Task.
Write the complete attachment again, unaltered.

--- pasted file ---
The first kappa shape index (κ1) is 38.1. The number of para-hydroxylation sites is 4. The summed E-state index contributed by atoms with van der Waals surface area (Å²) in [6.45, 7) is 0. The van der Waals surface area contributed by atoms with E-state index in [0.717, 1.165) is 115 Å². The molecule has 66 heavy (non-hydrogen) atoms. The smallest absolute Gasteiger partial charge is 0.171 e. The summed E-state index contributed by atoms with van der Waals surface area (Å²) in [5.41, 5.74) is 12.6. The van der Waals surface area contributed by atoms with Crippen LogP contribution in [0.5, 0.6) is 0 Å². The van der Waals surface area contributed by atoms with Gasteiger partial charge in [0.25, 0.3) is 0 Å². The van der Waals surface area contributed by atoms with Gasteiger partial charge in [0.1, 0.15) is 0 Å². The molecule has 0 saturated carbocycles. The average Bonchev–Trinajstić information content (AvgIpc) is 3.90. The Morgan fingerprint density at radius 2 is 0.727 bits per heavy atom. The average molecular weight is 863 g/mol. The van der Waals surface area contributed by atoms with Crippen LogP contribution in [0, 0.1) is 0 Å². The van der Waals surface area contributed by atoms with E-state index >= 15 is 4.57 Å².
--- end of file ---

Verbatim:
The first kappa shape index (κ1) is 38.1. The number of para-hydroxylation sites is 4. The summed E-state index contributed by atoms with van der Waals surface area (Å²) in [6.45, 7) is 0. The van der Waals surface area contributed by atoms with E-state index in [0.717, 1.165) is 115 Å². The molecule has 66 heavy (non-hydrogen) atoms. The smallest absolute Gasteiger partial charge is 0.171 e. The summed E-state index contributed by atoms with van der Waals surface area (Å²) in [5.41, 5.74) is 12.6. The van der Waals surface area contributed by atoms with Crippen LogP contribution in [0.5, 0.6) is 0 Å². The van der Waals surface area contributed by atoms with Gasteiger partial charge in [0.25, 0.3) is 0 Å². The van der Waals surface area contributed by atoms with Gasteiger partial charge in [0.1, 0.15) is 0 Å². The molecule has 0 saturated carbocycles. The average Bonchev–Trinajstić information content (AvgIpc) is 3.90. The Morgan fingerprint density at radius 2 is 0.727 bits per heavy atom. The average molecular weight is 863 g/mol. The van der Waals surface area contributed by atoms with Crippen LogP contribution in [0, 0.1) is 0 Å². The van der Waals surface area contributed by atoms with E-state index >= 15 is 4.57 Å².